Generally speaking, the English have a reputation for being polite to a fault, but things are getting a little less civilized in English wine country these days. The issue? Frost. Cold snaps are covering vines there with a dusting of the chilly stuff and it’s killing those vines by the thousands. Last week brought the coldest frost in two decades and winemakers are understandably on edge, but it’s not just the weather that’s wreaking havoc. One winemaker is said to have uttered whether it was “mad to try to grow vines in England” and his or her colleagues are reacting with predictable ire.
According to an article in The Times:
That response has irritated other people in the business who stress that Bordeaux also suffered extensive frost damage. They fear that public pessimism is harmful to a young industry with a growing reputation for making quality fizz and which needs investment if it is to hit its target of doubling production to ten million bottles by 2020.
Basically, English winemakers are a little more than taken aback that one of their own would disparage an industry that struggles for recognition as it is. When hail strikes in Burgundy, the wine world commiserates and mumbles platitudes about poor fortunes and bouncing back next year even as Pinot-philes mourn the tricky vintage; when the frigid blight hits England, the prevailing mood seems to be more along the lines of “Well, it’s England – what do you expect?” Is it fair? Not likely, and for winemakers whose livelihoods are often held hostage by the whims of Mother Nature, it’s understandably a touchy subject.
Denbies, in Surrey, which produces 500,000 bottles per year, told the BBC that 75 per cent of buds had been affected and the frost had been “catastrophic” and “a blow”. Another big producer, Chapel Down, in Kent, was irked by those remarks and argued that the impact of the frost had been “patchy”. It has vines on different locations, some of which remained free of frost.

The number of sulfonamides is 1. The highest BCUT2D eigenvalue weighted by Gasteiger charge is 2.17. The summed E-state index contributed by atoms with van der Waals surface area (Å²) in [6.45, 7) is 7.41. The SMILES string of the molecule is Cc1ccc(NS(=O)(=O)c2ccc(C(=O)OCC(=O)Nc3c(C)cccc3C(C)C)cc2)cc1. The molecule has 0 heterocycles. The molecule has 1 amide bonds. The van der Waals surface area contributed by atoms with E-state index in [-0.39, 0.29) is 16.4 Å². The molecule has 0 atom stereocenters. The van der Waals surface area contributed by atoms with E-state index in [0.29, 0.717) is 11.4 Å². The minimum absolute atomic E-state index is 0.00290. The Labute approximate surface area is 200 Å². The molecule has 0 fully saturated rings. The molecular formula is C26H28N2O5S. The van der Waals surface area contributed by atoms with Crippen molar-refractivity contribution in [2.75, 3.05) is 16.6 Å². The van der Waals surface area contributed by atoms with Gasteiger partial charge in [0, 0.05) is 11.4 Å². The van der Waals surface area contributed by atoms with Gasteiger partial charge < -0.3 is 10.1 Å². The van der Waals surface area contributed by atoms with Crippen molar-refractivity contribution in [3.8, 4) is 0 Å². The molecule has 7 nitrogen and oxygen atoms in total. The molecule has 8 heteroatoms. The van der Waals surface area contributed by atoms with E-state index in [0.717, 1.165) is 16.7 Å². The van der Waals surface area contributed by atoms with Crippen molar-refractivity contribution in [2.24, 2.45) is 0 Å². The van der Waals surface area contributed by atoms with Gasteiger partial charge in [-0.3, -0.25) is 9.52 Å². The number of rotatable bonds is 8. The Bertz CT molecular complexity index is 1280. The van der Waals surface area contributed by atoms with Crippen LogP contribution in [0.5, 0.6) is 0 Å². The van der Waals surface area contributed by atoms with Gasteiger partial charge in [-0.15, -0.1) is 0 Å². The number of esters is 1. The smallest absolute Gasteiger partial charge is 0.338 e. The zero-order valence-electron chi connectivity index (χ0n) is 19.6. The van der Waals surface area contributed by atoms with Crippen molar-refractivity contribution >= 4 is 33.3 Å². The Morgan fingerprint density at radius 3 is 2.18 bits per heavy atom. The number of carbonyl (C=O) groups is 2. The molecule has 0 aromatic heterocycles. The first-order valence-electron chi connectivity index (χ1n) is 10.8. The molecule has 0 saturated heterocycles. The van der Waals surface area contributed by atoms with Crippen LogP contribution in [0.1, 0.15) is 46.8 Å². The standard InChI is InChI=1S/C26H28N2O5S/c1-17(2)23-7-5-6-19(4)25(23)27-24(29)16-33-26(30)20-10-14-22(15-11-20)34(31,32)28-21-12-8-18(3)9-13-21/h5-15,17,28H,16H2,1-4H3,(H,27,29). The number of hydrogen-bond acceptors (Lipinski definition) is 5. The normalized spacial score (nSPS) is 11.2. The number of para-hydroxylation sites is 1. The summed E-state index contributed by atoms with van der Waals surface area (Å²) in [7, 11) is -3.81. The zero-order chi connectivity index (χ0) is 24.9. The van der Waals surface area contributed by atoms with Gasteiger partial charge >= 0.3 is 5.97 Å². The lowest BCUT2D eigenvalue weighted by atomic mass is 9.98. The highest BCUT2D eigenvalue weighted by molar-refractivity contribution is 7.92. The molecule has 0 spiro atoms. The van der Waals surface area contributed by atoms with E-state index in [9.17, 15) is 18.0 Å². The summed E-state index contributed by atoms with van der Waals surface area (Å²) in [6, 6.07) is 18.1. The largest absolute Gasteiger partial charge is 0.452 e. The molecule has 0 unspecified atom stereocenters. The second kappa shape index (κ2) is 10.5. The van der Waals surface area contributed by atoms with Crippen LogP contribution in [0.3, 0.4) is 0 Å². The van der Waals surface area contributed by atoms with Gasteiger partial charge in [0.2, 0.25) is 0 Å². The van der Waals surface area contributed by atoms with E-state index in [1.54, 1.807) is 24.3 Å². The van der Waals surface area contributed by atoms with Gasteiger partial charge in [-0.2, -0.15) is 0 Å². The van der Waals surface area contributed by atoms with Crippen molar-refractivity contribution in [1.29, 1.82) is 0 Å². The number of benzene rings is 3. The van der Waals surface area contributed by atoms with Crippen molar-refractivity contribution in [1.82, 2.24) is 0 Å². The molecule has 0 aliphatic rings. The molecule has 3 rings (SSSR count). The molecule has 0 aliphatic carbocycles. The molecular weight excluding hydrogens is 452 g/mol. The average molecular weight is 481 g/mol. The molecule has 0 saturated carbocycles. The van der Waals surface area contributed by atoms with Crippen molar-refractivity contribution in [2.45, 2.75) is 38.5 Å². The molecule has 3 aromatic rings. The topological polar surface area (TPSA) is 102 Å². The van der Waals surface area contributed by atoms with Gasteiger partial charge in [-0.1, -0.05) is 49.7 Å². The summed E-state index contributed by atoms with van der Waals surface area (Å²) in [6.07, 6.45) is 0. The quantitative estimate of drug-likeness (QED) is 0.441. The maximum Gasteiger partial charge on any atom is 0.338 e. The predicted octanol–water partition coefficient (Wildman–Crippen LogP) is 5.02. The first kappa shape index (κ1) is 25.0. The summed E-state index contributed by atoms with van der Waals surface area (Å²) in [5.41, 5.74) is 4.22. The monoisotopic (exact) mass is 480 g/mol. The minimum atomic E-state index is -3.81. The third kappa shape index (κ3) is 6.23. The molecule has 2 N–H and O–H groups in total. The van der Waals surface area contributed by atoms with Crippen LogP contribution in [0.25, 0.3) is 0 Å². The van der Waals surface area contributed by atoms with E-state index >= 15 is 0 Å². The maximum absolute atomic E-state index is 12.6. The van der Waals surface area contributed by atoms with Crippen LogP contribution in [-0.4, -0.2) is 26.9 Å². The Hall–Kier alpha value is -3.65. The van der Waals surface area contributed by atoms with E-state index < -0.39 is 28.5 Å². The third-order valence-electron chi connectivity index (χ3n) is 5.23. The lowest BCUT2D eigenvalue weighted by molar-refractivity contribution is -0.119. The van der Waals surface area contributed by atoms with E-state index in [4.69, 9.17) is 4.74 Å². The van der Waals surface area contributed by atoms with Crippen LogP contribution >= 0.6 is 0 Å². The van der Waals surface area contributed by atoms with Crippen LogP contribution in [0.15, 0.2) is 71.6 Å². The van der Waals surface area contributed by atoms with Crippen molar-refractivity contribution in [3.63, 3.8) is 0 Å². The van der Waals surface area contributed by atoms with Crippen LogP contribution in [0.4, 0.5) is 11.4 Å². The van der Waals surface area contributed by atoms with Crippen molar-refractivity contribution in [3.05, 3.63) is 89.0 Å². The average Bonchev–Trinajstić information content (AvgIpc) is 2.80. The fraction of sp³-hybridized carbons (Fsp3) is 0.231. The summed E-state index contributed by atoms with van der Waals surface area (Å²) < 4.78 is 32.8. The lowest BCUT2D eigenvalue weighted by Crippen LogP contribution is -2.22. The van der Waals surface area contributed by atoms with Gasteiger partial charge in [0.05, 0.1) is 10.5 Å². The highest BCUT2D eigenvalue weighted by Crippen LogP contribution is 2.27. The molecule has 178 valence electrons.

While the frost has undoubtedly impacted vineyards across England, the extent of the impact seems to be up for debate. Some wineries are predicting 40% less yield – a major hit to their bottom lines – while others, like Chapel Down above, may not be feeling the heat (so to speak) to the same degree.
Bob Lindo of Cornwall’s award-winning Camel Valley vineyard has an optimistic take on the situation and how it affects English sparkling wine, which is the heart of the country’s wine industry:
“It can feel like a bereavement but it’s agriculture and it happens,” said Mr Lindo. “There have been four good years in a row and we plan on a cycle of one good, one terrible and two average. Sparkling wine takes between two and four years to make, so if winemakers factored in the prospect, then stocks should be reasonable.”
For more information on the frost and titillating insight into Champagne Taittinger’s sparkling new English adventure, head over to The Times.